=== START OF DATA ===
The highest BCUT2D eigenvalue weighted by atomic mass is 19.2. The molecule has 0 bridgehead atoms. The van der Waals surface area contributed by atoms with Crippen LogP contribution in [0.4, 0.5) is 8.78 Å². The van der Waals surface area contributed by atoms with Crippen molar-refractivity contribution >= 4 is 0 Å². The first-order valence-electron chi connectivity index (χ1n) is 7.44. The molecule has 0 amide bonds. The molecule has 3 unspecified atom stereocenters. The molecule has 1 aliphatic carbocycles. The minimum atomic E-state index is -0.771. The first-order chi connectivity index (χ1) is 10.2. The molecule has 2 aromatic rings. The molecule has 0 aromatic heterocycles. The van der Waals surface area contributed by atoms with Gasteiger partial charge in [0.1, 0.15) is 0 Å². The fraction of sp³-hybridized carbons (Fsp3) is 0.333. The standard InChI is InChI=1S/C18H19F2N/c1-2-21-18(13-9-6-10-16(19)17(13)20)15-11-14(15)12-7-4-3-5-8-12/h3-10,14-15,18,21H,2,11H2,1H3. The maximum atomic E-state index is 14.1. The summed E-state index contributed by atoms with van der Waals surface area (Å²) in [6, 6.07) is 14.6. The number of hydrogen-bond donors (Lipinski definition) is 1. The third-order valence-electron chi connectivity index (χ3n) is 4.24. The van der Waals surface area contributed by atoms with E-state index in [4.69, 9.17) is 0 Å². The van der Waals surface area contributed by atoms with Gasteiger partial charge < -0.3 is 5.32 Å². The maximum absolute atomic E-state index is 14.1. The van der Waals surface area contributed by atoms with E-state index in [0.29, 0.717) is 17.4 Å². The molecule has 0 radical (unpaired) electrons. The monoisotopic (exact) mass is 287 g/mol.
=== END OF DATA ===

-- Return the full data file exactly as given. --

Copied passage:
The highest BCUT2D eigenvalue weighted by atomic mass is 19.2. The molecule has 0 bridgehead atoms. The van der Waals surface area contributed by atoms with Crippen LogP contribution in [0.4, 0.5) is 8.78 Å². The van der Waals surface area contributed by atoms with Crippen molar-refractivity contribution >= 4 is 0 Å². The first-order valence-electron chi connectivity index (χ1n) is 7.44. The molecule has 0 amide bonds. The molecule has 3 unspecified atom stereocenters. The molecule has 1 aliphatic carbocycles. The minimum atomic E-state index is -0.771. The first-order chi connectivity index (χ1) is 10.2. The molecule has 2 aromatic rings. The molecule has 0 aromatic heterocycles. The van der Waals surface area contributed by atoms with Gasteiger partial charge in [0.1, 0.15) is 0 Å². The fraction of sp³-hybridized carbons (Fsp3) is 0.333. The standard InChI is InChI=1S/C18H19F2N/c1-2-21-18(13-9-6-10-16(19)17(13)20)15-11-14(15)12-7-4-3-5-8-12/h3-10,14-15,18,21H,2,11H2,1H3. The maximum atomic E-state index is 14.1. The summed E-state index contributed by atoms with van der Waals surface area (Å²) in [6, 6.07) is 14.6. The number of hydrogen-bond donors (Lipinski definition) is 1. The third-order valence-electron chi connectivity index (χ3n) is 4.24. The van der Waals surface area contributed by atoms with E-state index in [4.69, 9.17) is 0 Å². The van der Waals surface area contributed by atoms with Gasteiger partial charge < -0.3 is 5.32 Å². The maximum absolute atomic E-state index is 14.1. The van der Waals surface area contributed by atoms with E-state index in [0.29, 0.717) is 17.4 Å². The molecule has 0 radical (unpaired) electrons. The monoisotopic (exact) mass is 287 g/mol.